By BCA Board Co-Recording Secretary Rob Russell and Historic Designation Committee
Note: This meeting was part of a series organized by the Historic Designation Committee to provide information for community members and give them a chance to ask questions in preparation for an eventual community vote as to whether to proceed with an application to the DC Historic Preservation Office.
On September 30, after much deliberation and community input, the Board of the Burleith Citizens Association decided to defer exploration of historic designation until the new year. This will provide time to determine the best approach for a community-wide discussion and vote on this important matter. Consequently, the October meeting and November town hall mentioned below have been cancelled. One item on the agenda for the BCA annual meeting on November 10 will be further discussion of this process.
More than 80 people attended the September 14 informational meeting at Washington International School on how historic designation (HD) for Burleith would impact home renovations and additions. Refreshments, including wine donated by Hop, Cask & Barrel, were provided for the 7:30 pm meet and greet before the meeting began at 8 pm. State Historic Preservation Officer David Maloney was the main speaker for the event and was accompanied by National Register Coordinator and architectural historian Kim Williams of the DC Historic Preservation Office (HPO).
Introduction. Before introducing Mr. Maloney, BCA president Eric Langenbacher acknowledged the varying opinions on HD and made several clarifying statements and announcements. First, he saw HD as the only alternative to the status quo of existing zoning regulations; second, that Foxhall, not Georgetown (a nationally designated historic district), was the best example of what HD would be like for Burleith; third, he announced plans for an HD meeting in October about economic issues and a town hall in November where both proponents and opponents could have their say before a future vote on filing an application to proceed; and fourth, residents could email HD@burleith.org with their questions and opinions. Mr. Langenbacher emphasized that pursuit of HD would not be decided by the BCA board nor any other body, organization, or committee, but that it would only be decided by a vote of the community. He then described the HPO and Historic Preservation Review Board’s review process after an application is submitted.
Informational Session. Mr. Maloney began his remarks by stating he was “not here to advocate for historic districts,” but rather to give clear, objective information and answer questions. He referenced his office’s website as a good resource for some of that information, including design guidelines developed for other city historic districts. He explained that the DC preservation law of 1978 was intended to provide protection of a community’s heritage; economic assets; and features that add to the quality of life. This protection extends to buildings and their compatibility with the historic character of the community. The law is intended to ensure that a community functions and grows responsibly for the benefit of all who live there.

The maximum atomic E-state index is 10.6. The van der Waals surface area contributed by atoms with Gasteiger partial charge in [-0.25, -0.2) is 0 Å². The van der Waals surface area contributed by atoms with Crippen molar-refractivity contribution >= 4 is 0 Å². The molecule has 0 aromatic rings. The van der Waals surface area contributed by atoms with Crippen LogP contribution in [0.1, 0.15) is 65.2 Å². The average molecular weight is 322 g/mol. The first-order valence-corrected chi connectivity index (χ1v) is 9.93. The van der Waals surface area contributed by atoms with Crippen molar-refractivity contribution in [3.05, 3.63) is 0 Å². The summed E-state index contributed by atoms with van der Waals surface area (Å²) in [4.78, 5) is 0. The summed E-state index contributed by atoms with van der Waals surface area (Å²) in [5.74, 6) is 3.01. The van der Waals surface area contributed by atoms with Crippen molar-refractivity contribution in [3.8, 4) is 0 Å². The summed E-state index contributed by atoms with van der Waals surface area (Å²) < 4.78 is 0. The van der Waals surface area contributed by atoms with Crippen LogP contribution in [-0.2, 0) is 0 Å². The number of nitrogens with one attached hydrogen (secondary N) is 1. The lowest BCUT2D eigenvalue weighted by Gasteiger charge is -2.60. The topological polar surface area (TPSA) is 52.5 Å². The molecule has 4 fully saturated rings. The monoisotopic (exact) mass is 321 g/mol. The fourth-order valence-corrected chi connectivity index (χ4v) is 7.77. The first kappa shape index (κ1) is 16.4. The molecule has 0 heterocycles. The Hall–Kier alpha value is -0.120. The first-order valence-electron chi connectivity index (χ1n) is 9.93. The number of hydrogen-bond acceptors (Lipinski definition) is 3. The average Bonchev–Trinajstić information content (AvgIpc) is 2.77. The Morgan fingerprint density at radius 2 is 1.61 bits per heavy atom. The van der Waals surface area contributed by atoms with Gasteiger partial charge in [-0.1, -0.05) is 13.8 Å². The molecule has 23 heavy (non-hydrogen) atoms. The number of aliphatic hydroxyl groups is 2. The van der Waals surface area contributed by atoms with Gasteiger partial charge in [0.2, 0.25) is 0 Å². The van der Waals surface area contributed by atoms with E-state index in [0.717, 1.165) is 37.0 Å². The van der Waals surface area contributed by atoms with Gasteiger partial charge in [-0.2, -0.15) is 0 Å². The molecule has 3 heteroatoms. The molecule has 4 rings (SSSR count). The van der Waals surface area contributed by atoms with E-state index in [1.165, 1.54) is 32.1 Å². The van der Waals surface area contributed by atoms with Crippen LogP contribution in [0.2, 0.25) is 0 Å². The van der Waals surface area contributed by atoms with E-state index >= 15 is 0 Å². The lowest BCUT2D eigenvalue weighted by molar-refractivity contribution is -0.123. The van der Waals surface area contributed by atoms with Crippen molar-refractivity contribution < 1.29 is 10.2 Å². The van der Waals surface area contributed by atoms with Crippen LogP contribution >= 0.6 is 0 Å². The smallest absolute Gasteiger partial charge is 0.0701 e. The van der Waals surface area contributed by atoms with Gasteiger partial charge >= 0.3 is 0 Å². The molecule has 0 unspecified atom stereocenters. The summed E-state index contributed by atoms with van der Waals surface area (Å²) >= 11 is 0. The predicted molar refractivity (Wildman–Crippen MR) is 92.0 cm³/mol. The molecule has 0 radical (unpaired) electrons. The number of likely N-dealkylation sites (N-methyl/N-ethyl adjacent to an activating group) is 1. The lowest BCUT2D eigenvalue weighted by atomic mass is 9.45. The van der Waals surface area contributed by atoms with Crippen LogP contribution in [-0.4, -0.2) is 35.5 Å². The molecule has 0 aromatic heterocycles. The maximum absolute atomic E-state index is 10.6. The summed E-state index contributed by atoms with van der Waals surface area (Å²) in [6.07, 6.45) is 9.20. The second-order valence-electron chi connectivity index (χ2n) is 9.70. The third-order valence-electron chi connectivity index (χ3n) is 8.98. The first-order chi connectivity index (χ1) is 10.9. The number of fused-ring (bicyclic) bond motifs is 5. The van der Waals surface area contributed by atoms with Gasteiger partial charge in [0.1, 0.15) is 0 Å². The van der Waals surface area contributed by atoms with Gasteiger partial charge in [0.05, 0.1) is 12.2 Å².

Mr. Maloney spent a moment summarizing the August 24 walk-through of Burleith that he and Ms. Williams undertook at the invitation of the HD Committee. The walk took place mainly in the alleyways behind 36th and 39th Streets between S and T Streets. He noted that in only a few cases would the HPO have made design suggestions to improve compatibility. He stressed that the main concerns for the HPO are changes to the front façade that change the streetscape; demolitions of homes that do not meet the requirement of either special merit or economic hardship; and rear additions predominantly visible from the front of the house. He cited Duke Ellington School of the Arts as a project of special merit where, after review, a substantial amount of demolition was allowed. Maloney added that his office does not take any position on the style of rear additions.
He also spoke about HPO’s role with regard to building permits. Approximately 5,000 permits are requested in a year. Approximately 95% of those get signed off on at the staff level as over-the-counter service. Additions more than 500 square feet go the Historic Preservation Review Board and can include a public hearing.
The remainder of the meeting became a forum for questions, answers, and statements, a summary of which is posted here.